"I have spoken of selection as the paramount power, yet its action absolutely depends upon what we in our ignorance call spontaneous or accidental variability. Let an architect be compelled to build an edifice with uncut stones, fallen from a precipice. The shape of each fragment may be called accidental, yet the shape of each has been determined by the force of gravity, the nature of the rock, and the slope of the precipice— events and circumstances all of which depend on natural laws; but there is no relation between these laws and the purpose for which each fragment is used by the builder. In the same manner the variations of each creature are determined by fixed and immutable laws; but these bear no relation to the living structure which is slowly built up by the power of selection, whether this be natural or artificial selection."
"If our architect succeeded in rearing a noble edifice, using the rough wedge-shaped fragments for the arches, the longer stones for the lintels, and so forth, we should admire his skill even in a higher degree than if he had used stones shaped for the purpose. So it is with selection, whether applied by man or by nature; for though variability is indisputably necessary, yet when we look at some highly complex and excellently adapted organism, variability sinks to a quite subordinate position in comparison with selection, in the same manner as the shape of each fragment used by our supposed architect is unimportant in comparison with his skill" (Variation, xxi. p. 301).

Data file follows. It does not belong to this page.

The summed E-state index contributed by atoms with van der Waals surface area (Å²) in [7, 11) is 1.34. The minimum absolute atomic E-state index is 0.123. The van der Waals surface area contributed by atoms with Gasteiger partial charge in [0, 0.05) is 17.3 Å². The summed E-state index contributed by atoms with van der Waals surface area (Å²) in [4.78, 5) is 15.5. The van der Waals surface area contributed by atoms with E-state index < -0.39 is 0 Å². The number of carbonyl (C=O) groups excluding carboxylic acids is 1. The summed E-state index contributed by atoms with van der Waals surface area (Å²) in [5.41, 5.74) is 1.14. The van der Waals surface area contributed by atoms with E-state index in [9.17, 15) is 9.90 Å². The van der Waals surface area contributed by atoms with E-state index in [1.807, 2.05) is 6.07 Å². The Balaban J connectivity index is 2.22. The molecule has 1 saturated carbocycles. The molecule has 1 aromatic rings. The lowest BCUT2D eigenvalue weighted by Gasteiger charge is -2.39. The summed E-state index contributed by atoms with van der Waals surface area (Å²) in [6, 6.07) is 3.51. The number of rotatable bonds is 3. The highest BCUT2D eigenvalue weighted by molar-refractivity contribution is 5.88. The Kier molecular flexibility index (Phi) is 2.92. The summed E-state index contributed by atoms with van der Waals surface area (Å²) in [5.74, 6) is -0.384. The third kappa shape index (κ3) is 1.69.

It is quite possible that Darwin may be right in attributing the modification and adaptation of organisms almost entirely to the influence of natural selection, and, at the same time, wrong in his belief that the variations are fortuitous. Several critics have pointed out that if it is true that variations have no relation whatever to the needs of the organism, there are grave difficulties in the way of natural selection; but the theory rests upon too firm a basis to be easily set aside, and these objections have hardly received the attention which they fairly deserve, for those authors who have pointed them out have, at the same time, attacked the general theory in a hostile spirit without proposing any